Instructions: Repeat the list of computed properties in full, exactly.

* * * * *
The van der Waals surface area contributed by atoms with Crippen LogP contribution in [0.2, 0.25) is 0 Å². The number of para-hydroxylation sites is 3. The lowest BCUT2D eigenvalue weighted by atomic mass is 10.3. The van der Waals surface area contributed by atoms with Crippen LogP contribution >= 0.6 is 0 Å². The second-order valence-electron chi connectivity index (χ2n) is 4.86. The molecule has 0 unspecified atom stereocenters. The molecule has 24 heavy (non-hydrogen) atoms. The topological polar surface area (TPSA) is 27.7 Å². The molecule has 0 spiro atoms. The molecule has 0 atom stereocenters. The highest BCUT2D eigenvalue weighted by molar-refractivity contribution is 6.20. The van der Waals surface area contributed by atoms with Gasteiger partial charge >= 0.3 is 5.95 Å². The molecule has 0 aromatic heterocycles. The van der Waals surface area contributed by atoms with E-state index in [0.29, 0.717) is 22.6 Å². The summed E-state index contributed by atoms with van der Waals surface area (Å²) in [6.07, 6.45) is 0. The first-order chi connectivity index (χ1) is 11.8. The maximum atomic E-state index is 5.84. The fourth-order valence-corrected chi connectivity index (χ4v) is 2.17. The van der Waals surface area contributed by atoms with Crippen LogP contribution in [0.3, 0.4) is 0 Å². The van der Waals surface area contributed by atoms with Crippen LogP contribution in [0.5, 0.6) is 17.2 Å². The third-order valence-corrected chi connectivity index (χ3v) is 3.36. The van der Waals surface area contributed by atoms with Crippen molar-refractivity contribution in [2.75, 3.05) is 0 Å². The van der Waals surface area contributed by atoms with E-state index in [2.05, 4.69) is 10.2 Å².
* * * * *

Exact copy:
The van der Waals surface area contributed by atoms with Crippen LogP contribution in [0.2, 0.25) is 0 Å². The number of para-hydroxylation sites is 3. The lowest BCUT2D eigenvalue weighted by atomic mass is 10.3. The van der Waals surface area contributed by atoms with Crippen LogP contribution >= 0.6 is 0 Å². The second-order valence-electron chi connectivity index (χ2n) is 4.86. The molecule has 0 unspecified atom stereocenters. The molecule has 24 heavy (non-hydrogen) atoms. The topological polar surface area (TPSA) is 27.7 Å². The molecule has 0 spiro atoms. The molecule has 0 atom stereocenters. The highest BCUT2D eigenvalue weighted by molar-refractivity contribution is 6.20. The van der Waals surface area contributed by atoms with Gasteiger partial charge >= 0.3 is 5.95 Å². The molecule has 0 aromatic heterocycles. The van der Waals surface area contributed by atoms with E-state index in [0.29, 0.717) is 22.6 Å². The summed E-state index contributed by atoms with van der Waals surface area (Å²) in [6.07, 6.45) is 0. The first-order chi connectivity index (χ1) is 11.8. The maximum atomic E-state index is 5.84. The fourth-order valence-corrected chi connectivity index (χ4v) is 2.17. The van der Waals surface area contributed by atoms with Crippen LogP contribution in [0.3, 0.4) is 0 Å². The van der Waals surface area contributed by atoms with Crippen LogP contribution in [0.5, 0.6) is 17.2 Å². The third-order valence-corrected chi connectivity index (χ3v) is 3.36. The van der Waals surface area contributed by atoms with Crippen molar-refractivity contribution in [2.75, 3.05) is 0 Å². The van der Waals surface area contributed by atoms with E-state index in [2.05, 4.69) is 10.2 Å².